Anniversaries provide a perfect opportunity to enjoy memories and quiet reflection. We have been doing just that as Moab Solutions celebrated 15 years of being last month. A large part of any success we’ve had has been because of our long relationship with The Times-Independent.
Way back, in her Jan. 6, 2005 column, we were included on Adrien’s list of the top 10 stories of 2004. She wrote: #5 is the evolution of the Solutions group, cleaning up our environment, and doing themselves, and all of us, proud.
Details from history can easily get lost in the vast spaces of time, but I recall some vividly. In fact, the success that Common Thread/Operation Cooperation enjoys was due in large part to a photo and caption that landed on the front page of the T-I in 2004. It showed some of the piles of trash and recycling I collected over at Potato Salad Hill during jeep week activities.
That photo caught the eye of Jeff Knoll, an avid off-roader. He was ashamed of that type of behavior, believing it cast a negative light on all off-road enthusiasts. Jeff contacted me and we started a partnership that lasted for many years. In 2005, the first official year of the project, he called out to the off-road community to help us during our “first light” cleanups at the hill, and to come pick up trash and recycling during the day.
Since those times, the project has expanded and grown in ways we never could have imagined. Except for a hiccup or two here and there, things have improved dramatically at PSH, where we work to maximize recycling and cleanups, and minimize off trail damage, while keeping everything open and fun for attendees.
If the T-I hadn’t published that captioned photo on their front page, and if Jeff hadn’t happened to see it, I doubt the project would have taken the direction it did. The awesome power of the press in action!
But that’s not all The Times has done to aid our mission. Our first major project, Friends of the Parkway, which aims to get all sections of the in-town parkway adopted by folks wanting to remove trash and recycling, and alert us to any problems, started in August of 2004. It continues to this day and was well-covered by the T-I. Since then, we have removed thousands of pounds of recycling and trash from all areas of the parkway and have cleaned up at least 50 abandoned homeless camps and drinking spots.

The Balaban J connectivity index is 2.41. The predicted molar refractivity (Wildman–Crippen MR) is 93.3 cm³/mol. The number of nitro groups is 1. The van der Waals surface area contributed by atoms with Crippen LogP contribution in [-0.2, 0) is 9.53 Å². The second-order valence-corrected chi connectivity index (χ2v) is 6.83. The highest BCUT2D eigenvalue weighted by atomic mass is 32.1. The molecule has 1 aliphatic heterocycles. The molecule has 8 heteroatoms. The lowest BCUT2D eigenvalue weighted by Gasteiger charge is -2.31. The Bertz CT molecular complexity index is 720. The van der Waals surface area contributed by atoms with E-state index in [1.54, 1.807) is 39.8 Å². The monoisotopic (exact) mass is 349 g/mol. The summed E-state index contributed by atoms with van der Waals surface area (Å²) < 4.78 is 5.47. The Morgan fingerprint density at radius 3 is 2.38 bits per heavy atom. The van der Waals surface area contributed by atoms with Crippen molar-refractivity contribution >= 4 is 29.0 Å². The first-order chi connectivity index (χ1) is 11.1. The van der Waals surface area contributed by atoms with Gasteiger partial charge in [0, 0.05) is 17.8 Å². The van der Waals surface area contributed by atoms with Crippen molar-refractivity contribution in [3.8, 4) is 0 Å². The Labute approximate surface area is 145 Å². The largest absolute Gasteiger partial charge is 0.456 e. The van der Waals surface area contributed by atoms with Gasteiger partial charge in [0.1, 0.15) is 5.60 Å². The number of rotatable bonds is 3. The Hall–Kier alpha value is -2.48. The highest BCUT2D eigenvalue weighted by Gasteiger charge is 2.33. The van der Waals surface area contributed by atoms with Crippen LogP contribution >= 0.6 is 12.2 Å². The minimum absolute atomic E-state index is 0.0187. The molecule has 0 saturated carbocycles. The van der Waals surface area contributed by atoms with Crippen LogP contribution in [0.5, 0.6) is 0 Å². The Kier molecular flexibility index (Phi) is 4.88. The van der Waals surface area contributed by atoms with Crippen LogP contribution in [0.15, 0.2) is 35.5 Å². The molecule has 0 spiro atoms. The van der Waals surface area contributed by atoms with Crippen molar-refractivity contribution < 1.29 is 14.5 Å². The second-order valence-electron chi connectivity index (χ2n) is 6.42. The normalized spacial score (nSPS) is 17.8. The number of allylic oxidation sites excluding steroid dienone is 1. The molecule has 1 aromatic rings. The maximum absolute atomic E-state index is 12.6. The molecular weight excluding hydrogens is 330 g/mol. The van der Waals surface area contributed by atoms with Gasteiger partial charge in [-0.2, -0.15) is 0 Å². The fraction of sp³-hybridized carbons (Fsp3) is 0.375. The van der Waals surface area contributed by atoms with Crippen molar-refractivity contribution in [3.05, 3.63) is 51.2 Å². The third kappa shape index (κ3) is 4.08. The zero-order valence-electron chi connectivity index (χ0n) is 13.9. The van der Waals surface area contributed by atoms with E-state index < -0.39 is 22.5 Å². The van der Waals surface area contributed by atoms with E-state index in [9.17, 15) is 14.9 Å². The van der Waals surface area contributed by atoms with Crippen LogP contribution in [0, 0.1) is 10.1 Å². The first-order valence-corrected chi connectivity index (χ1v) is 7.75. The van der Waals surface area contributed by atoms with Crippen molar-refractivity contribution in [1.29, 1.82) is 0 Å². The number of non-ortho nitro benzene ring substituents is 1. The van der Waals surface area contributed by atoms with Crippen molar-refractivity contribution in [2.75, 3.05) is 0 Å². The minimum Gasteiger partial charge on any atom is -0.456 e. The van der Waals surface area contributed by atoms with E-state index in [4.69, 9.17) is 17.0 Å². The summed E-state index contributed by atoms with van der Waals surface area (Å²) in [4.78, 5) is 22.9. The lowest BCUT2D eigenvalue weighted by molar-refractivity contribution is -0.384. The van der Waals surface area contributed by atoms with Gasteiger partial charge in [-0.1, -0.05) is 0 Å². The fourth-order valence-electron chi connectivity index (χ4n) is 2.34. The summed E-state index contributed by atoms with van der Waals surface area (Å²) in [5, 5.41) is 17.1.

One of our most important projects emanated from Friends of the Parkway. When we stumbled upon the many homeless living on the parkway, and engaged with them to help us clean up the parkway lands, our mission expanded to cover helping people. And coverage from The Times kept on coming! We met weekly with the homeless for five years, learning about them and how they ended up homeless.
We got everybody off the parkway and into housing, reunited with family, into rehab, and sadly, sat with one as he died. The community stepped up to help. First Baptist held a weekly dinner, which was well attended by the homeless and others in the community. This marginalized population got the love and support they needed to nourish their own desire to change their lives. Community members knit hats, donated fresh fruit, acted as mentors, hired folks out for yard work, and more. We continue working with the homeless population, and anyone in a situation requiring emergency assistance. We raise about $25,000 a year to answer calls for help.
We started out removing trash and recycling from the highways, byways, streams and trails of this gorgeous region, advocating for zero waste, and trying to make recycling as easy or easier than wasting. We ended up doing all that and more! We are very grateful to The Times for all the pep talks and coverage of our projects. I would say, “Here’s to 15 more,” but I’m getting too old to say that!